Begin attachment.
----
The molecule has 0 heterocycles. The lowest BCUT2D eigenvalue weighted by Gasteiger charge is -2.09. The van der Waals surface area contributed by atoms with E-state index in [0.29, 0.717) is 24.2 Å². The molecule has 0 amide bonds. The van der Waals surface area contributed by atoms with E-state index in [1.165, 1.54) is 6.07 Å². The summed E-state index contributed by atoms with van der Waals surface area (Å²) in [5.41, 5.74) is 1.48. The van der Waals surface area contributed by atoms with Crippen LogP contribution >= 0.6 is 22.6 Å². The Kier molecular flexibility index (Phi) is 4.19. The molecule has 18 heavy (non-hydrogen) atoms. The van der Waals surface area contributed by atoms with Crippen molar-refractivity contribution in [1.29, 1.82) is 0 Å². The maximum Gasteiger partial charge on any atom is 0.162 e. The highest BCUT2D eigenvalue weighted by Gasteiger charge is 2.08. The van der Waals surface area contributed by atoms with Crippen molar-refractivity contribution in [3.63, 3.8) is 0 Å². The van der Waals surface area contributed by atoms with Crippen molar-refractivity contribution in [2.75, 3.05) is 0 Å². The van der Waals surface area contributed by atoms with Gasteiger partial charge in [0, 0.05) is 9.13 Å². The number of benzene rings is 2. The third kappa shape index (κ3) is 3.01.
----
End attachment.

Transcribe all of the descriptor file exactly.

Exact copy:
The molecule has 0 heterocycles. The lowest BCUT2D eigenvalue weighted by Gasteiger charge is -2.09. The van der Waals surface area contributed by atoms with E-state index in [0.29, 0.717) is 24.2 Å². The molecule has 0 amide bonds. The van der Waals surface area contributed by atoms with E-state index in [1.165, 1.54) is 6.07 Å². The summed E-state index contributed by atoms with van der Waals surface area (Å²) in [5.41, 5.74) is 1.48. The van der Waals surface area contributed by atoms with Crippen LogP contribution >= 0.6 is 22.6 Å². The Kier molecular flexibility index (Phi) is 4.19. The molecule has 18 heavy (non-hydrogen) atoms. The van der Waals surface area contributed by atoms with Crippen molar-refractivity contribution in [1.29, 1.82) is 0 Å². The maximum Gasteiger partial charge on any atom is 0.162 e. The highest BCUT2D eigenvalue weighted by Gasteiger charge is 2.08. The van der Waals surface area contributed by atoms with Crippen molar-refractivity contribution in [3.63, 3.8) is 0 Å². The van der Waals surface area contributed by atoms with Crippen molar-refractivity contribution in [2.75, 3.05) is 0 Å². The van der Waals surface area contributed by atoms with Gasteiger partial charge in [0, 0.05) is 9.13 Å². The number of benzene rings is 2. The third kappa shape index (κ3) is 3.01.